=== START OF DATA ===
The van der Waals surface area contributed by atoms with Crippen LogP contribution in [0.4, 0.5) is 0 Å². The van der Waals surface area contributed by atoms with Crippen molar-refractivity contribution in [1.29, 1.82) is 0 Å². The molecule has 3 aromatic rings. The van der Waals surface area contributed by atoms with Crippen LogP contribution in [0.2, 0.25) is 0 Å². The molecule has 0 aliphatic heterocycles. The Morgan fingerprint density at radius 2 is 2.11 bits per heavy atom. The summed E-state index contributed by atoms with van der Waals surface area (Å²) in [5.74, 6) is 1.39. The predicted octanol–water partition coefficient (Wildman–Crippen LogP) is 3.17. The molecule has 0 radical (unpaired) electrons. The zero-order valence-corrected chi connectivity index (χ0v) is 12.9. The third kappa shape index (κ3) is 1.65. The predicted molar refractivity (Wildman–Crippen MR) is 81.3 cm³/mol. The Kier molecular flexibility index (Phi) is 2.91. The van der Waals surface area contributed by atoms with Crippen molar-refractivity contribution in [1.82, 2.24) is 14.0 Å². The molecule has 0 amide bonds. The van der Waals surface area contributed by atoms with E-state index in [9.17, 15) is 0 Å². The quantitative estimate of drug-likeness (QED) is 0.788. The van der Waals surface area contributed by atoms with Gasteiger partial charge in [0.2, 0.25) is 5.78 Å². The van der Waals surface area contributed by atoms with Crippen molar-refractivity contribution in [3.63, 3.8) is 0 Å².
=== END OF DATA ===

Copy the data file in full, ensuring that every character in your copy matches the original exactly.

The van der Waals surface area contributed by atoms with Crippen LogP contribution in [0.4, 0.5) is 0 Å². The van der Waals surface area contributed by atoms with Crippen molar-refractivity contribution in [1.29, 1.82) is 0 Å². The molecule has 3 aromatic rings. The van der Waals surface area contributed by atoms with Crippen LogP contribution in [0.2, 0.25) is 0 Å². The molecule has 0 aliphatic heterocycles. The Morgan fingerprint density at radius 2 is 2.11 bits per heavy atom. The summed E-state index contributed by atoms with van der Waals surface area (Å²) in [5.74, 6) is 1.39. The predicted octanol–water partition coefficient (Wildman–Crippen LogP) is 3.17. The molecule has 0 radical (unpaired) electrons. The zero-order valence-corrected chi connectivity index (χ0v) is 12.9. The third kappa shape index (κ3) is 1.65. The predicted molar refractivity (Wildman–Crippen MR) is 81.3 cm³/mol. The Kier molecular flexibility index (Phi) is 2.91. The van der Waals surface area contributed by atoms with Crippen molar-refractivity contribution in [1.82, 2.24) is 14.0 Å². The molecule has 0 amide bonds. The van der Waals surface area contributed by atoms with E-state index in [9.17, 15) is 0 Å². The quantitative estimate of drug-likeness (QED) is 0.788. The van der Waals surface area contributed by atoms with Gasteiger partial charge in [0.2, 0.25) is 5.78 Å². The van der Waals surface area contributed by atoms with Crippen molar-refractivity contribution in [3.63, 3.8) is 0 Å².